Hungarians plan to buy Bulgaria’s last state bank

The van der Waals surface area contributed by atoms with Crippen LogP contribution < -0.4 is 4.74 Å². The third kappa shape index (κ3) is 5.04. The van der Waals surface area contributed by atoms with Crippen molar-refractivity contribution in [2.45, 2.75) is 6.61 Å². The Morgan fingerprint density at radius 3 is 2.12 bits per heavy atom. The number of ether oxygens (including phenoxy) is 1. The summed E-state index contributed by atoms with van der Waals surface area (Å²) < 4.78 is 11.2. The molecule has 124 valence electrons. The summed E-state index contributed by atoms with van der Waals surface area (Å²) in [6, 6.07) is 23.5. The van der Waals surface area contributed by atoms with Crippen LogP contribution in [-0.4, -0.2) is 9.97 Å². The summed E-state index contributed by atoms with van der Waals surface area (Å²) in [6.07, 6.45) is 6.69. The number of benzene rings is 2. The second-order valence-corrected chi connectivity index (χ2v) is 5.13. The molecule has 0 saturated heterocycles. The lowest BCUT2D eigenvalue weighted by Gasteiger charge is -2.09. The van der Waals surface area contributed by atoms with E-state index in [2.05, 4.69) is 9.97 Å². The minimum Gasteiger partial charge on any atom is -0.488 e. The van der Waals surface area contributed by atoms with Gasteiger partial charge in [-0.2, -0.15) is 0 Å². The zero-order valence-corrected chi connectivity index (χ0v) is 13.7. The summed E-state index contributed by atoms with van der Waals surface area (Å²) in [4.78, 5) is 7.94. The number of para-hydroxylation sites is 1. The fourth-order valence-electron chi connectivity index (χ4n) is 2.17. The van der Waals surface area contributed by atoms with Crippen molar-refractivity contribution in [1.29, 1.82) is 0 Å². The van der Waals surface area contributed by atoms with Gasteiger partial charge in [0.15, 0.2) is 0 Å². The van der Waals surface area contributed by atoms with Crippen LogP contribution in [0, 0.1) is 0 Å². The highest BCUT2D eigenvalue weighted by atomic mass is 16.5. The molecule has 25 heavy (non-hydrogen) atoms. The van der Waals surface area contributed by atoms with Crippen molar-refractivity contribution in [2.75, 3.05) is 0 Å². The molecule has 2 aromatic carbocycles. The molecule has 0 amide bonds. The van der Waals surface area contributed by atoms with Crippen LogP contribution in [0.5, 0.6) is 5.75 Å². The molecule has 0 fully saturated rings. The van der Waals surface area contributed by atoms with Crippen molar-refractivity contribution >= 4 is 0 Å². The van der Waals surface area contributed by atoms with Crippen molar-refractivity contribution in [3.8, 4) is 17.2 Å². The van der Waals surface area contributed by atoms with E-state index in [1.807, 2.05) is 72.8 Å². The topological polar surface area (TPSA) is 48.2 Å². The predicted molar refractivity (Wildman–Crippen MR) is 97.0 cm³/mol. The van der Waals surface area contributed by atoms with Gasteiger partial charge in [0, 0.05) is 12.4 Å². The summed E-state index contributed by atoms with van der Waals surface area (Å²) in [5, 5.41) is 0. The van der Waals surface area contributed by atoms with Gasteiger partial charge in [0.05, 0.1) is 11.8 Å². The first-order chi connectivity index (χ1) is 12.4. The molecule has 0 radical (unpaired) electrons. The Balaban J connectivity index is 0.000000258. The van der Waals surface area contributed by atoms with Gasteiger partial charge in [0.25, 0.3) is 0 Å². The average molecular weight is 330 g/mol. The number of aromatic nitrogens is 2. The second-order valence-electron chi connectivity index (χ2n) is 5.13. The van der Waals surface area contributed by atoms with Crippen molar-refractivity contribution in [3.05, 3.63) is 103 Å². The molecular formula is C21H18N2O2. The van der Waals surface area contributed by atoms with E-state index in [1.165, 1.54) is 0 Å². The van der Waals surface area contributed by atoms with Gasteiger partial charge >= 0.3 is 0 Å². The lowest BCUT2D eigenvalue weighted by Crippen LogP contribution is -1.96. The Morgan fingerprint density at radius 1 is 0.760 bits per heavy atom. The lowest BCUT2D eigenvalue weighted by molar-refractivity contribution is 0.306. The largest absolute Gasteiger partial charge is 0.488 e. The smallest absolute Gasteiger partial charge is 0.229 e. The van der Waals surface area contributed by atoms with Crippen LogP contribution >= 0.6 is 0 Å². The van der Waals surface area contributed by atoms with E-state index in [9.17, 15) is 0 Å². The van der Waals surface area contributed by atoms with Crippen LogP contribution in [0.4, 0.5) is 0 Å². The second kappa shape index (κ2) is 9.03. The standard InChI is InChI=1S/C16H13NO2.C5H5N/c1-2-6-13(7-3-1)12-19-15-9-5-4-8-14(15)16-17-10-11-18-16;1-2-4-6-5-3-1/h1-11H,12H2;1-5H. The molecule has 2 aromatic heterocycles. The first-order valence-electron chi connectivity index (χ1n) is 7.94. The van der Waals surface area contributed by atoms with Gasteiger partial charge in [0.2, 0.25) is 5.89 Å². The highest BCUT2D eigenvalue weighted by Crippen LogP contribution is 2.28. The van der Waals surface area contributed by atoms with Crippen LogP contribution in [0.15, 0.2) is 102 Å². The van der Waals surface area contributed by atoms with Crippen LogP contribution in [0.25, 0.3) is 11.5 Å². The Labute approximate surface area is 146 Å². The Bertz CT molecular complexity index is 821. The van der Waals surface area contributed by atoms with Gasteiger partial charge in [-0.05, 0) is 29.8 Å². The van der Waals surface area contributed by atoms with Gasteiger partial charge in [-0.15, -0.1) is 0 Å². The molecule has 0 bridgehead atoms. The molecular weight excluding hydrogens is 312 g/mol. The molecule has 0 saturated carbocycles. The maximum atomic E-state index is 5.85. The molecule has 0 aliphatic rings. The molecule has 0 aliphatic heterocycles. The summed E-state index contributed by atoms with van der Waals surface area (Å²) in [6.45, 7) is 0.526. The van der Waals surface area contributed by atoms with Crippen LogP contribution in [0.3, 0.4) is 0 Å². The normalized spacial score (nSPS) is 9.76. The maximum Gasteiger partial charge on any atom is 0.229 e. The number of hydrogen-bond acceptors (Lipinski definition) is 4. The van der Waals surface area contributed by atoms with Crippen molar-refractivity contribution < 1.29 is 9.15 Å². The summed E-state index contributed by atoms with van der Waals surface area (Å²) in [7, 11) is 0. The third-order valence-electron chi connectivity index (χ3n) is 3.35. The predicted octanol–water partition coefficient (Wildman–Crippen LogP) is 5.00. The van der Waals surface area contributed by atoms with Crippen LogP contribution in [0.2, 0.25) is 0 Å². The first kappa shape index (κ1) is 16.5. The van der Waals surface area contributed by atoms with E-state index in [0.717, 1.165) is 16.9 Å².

SOFIA (Reuters) – Hungary’s OTP Bank, which placed the highest cash bid for DSK, Bulgaria’s sole remaining state bank, said yesterday it planned to invest over $330 million in modernizing the Balkan state’s bank if awarded the tender. Chairman and CEO Sandor Csanyi reiterated his belief that OTP would close a deal for buying DSK, which Hungary’s largest commercial bank eyed as part of regional expansion plans. «We meet all requirements in the tender. We placed the higher offer, and we await the decision (on the DSK winner) with calm optimism,» Csanyi told a news conference in Sofia. Bulgaria received two final bids for 100 percent of its second largest bank on April 10, with OTP offering 311 million euros ($341 million) and Austria’s Erste Bank offering 293 million euros. The Bank Consolidation Company (BCC), in charge of state bank sell-offs, said last week it would name the winner in early May and sign a deal by month’s end. The Finance Ministry has said that the highest bid would not necessarily win the tender. Both offers have exceeded the pro-Western government’s expectations of up to 240 million euros for DSK, formerly called State Savings Bank, whose sale is part of structural reforms in one of the poorest candidates for European Union entry. «We will apply our experience in transforming DSK by introducing new products and new technology,» said Csanyi. OTP would invest 600 million levs ($338 million) in DSK over the next five years to modernize it and boost its competitiveness. DSK, which has over 2.5 million clients and over 300 branches in the country of 8 million people, raised its net profit to 38.3 million levs ($21.6 million) last year from 23.98 million levs net in 2001, according to preliminary central bank data. Its assets amounted to 2.029 billion levs at end-2002, out of 14.557 billion levs’ worth of assets for the whole of the country’s banking system. OTP, which has said it aimed for a 21.7 percent share in Hungary’s banking market by assets for this year, saw its consolidated after-tax profit rising to 55 billion forints ($245.6 million) last year from 46.4 billion in 2001.